Huawei has announced winning a AU$136 million contract to construct and manage the digital radio systems for data and voice services for Western Australia's Public Transport Authority (PTA) as part of a joint venture with UGL.
Under the Radio Systems Replacement project, Huawei will design, install, and commission a digital radio solution along Perth's 180km rail network, including the new Forrestfield-Airport Link tunnels.
The system will utilise a 4G LTE network using PTA's 1800MHz spectrum holdings, and involve the instalment of outdoor cabinets and towers.
Once complete, Huawei-UGL will then service and maintain the system for five years, with the option to do so for a further 10 years.
"Huawei is extending its trusted portfolio of solutions towards industry and strengthening its customer base in mission critical market segments," Huawei Australia John Lord said.
"We are modernising the Australian transportation sector through digital technologies developed for the global market. We have been providing similar communications technology services to Sydney Trains and Ambulance NSW safely and securely for nearly a decade."
Huawei will begin work on the project during July, to be complete by 2021, with the Chinese technology giant saying it will employ over 50 local steel and labour workers during this time.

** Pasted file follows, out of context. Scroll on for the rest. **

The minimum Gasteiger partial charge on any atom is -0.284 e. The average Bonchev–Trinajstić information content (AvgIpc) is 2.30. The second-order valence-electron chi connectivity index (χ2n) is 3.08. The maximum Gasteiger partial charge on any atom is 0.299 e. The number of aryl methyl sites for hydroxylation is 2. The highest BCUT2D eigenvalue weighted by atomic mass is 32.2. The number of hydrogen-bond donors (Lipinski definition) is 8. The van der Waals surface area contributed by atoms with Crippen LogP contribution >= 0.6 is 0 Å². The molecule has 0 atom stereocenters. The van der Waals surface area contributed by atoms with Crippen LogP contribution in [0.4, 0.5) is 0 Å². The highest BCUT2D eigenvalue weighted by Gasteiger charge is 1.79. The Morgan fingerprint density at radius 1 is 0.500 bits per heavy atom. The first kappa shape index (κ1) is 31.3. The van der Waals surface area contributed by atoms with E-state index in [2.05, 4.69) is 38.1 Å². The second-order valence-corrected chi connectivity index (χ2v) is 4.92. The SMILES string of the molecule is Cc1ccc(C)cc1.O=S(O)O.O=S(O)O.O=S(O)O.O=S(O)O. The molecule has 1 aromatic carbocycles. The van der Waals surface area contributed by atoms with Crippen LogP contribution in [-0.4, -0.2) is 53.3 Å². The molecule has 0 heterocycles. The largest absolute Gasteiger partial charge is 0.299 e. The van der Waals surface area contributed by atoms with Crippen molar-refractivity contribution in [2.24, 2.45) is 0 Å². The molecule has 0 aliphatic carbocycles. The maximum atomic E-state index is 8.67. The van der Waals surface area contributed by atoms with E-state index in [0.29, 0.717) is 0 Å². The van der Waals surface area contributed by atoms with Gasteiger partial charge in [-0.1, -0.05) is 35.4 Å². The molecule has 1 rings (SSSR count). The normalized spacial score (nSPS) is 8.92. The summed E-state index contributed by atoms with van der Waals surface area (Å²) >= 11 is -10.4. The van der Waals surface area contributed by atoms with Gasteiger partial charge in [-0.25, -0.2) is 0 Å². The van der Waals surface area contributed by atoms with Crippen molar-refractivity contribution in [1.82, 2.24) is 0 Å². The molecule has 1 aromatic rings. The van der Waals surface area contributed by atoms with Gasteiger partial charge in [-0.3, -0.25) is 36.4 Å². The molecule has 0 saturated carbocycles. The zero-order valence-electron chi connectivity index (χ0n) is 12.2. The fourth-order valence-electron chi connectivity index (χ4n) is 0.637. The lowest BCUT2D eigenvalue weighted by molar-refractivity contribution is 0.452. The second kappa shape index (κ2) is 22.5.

Similar projects in Australia have seen Huawei work with NSW Ambulance, South East Water, Southern Cross University, the University of Tasmania, Gold Coast Suns, Canberra Raiders, oil and gas producer Santos, Vodafone, and Optus.
The company last week also launched a 5G and Internet of Things (IoT) Customer Solution Innovation Centre (CSIC) in Sydney, which Lord said showed Huawei's commitment to innovation and research and development (R&D) in Australia.
Amid calls for the technology giant to be barred from taking part in the nation's 5G rollouts due to concerns over sharing data with the Chinese government, meanwhile, Huawei Australia CEO George Huang last week told ZDNet that the company handles no personal data.
"Huawei doesn't own, doesn't manage, doesn't operate any data," Huang told ZDNet.
"Huawei is just a network equipment vendor to the operators. Operators, they manage, they operate the network. The application of Huawei is to support our customers -- that means operators -- to build the system to manage those things.
"Huawei is just a vendor of the pipeline."
Huawei Australia CTO Dr David Soldani added that Huawei plays on the edges of Australia's mobile networks -- including the 4G-advanced networks of Optus and Vodafone -- "with no possibility of storing or handling of any kind of user information".
Huang told ZDNet that Huawei is continuing to have "a lot" of discussions with the Australian government, while Lord last month argued that the Chinese tech giant is the most audited, inspected, reviewed, and critiqued IT company in the world and has never had a national security issue.
Huawei has also sent a letter to Australian members of Parliament, claiming recent comments made about national security concerns are "ill-informed and not based on facts".
This followed Huawei's warnings that being banned from providing 5G equipment to Australia's telcos would threaten the nation's ability to stay "ahead of the game" in its mobile networks due to restricting competition.